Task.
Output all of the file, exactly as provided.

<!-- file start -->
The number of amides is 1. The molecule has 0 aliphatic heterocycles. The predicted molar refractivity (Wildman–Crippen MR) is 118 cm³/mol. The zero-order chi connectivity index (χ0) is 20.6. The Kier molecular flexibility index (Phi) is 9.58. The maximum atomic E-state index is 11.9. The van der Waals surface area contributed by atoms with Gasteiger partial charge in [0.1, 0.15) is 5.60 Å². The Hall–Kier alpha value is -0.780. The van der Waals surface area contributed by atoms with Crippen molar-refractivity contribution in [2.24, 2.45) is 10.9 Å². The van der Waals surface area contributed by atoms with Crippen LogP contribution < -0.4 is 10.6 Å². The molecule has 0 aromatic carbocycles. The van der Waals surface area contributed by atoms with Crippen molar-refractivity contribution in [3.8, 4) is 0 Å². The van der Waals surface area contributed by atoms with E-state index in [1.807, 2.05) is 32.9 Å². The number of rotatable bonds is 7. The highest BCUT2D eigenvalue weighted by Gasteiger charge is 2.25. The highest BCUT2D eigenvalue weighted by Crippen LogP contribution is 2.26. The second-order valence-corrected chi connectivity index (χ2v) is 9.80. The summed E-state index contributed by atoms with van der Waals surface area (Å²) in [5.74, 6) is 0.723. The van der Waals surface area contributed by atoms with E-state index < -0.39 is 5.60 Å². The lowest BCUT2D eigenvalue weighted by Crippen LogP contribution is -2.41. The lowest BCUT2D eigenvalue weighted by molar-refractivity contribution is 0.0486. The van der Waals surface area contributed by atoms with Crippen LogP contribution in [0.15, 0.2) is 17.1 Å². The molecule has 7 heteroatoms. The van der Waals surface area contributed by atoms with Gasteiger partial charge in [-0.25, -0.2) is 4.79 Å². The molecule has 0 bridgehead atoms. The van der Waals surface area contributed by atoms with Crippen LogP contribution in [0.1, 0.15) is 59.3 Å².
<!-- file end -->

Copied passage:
The number of amides is 1. The molecule has 0 aliphatic heterocycles. The predicted molar refractivity (Wildman–Crippen MR) is 118 cm³/mol. The zero-order chi connectivity index (χ0) is 20.6. The Kier molecular flexibility index (Phi) is 9.58. The maximum atomic E-state index is 11.9. The van der Waals surface area contributed by atoms with Gasteiger partial charge in [0.1, 0.15) is 5.60 Å². The Hall–Kier alpha value is -0.780. The van der Waals surface area contributed by atoms with Crippen molar-refractivity contribution in [2.24, 2.45) is 10.9 Å². The van der Waals surface area contributed by atoms with Crippen LogP contribution < -0.4 is 10.6 Å². The molecule has 0 aromatic carbocycles. The van der Waals surface area contributed by atoms with Crippen molar-refractivity contribution in [3.8, 4) is 0 Å². The van der Waals surface area contributed by atoms with E-state index in [1.807, 2.05) is 32.9 Å². The number of rotatable bonds is 7. The highest BCUT2D eigenvalue weighted by Gasteiger charge is 2.25. The highest BCUT2D eigenvalue weighted by Crippen LogP contribution is 2.26. The second-order valence-corrected chi connectivity index (χ2v) is 9.80. The summed E-state index contributed by atoms with van der Waals surface area (Å²) in [5.74, 6) is 0.723. The van der Waals surface area contributed by atoms with E-state index < -0.39 is 5.60 Å². The lowest BCUT2D eigenvalue weighted by Crippen LogP contribution is -2.41. The lowest BCUT2D eigenvalue weighted by molar-refractivity contribution is 0.0486. The van der Waals surface area contributed by atoms with Crippen LogP contribution in [0.15, 0.2) is 17.1 Å². The molecule has 7 heteroatoms. The van der Waals surface area contributed by atoms with Gasteiger partial charge in [-0.25, -0.2) is 4.79 Å². The molecule has 0 bridgehead atoms. The van der Waals surface area contributed by atoms with Crippen LogP contribution in [0.1, 0.15) is 59.3 Å².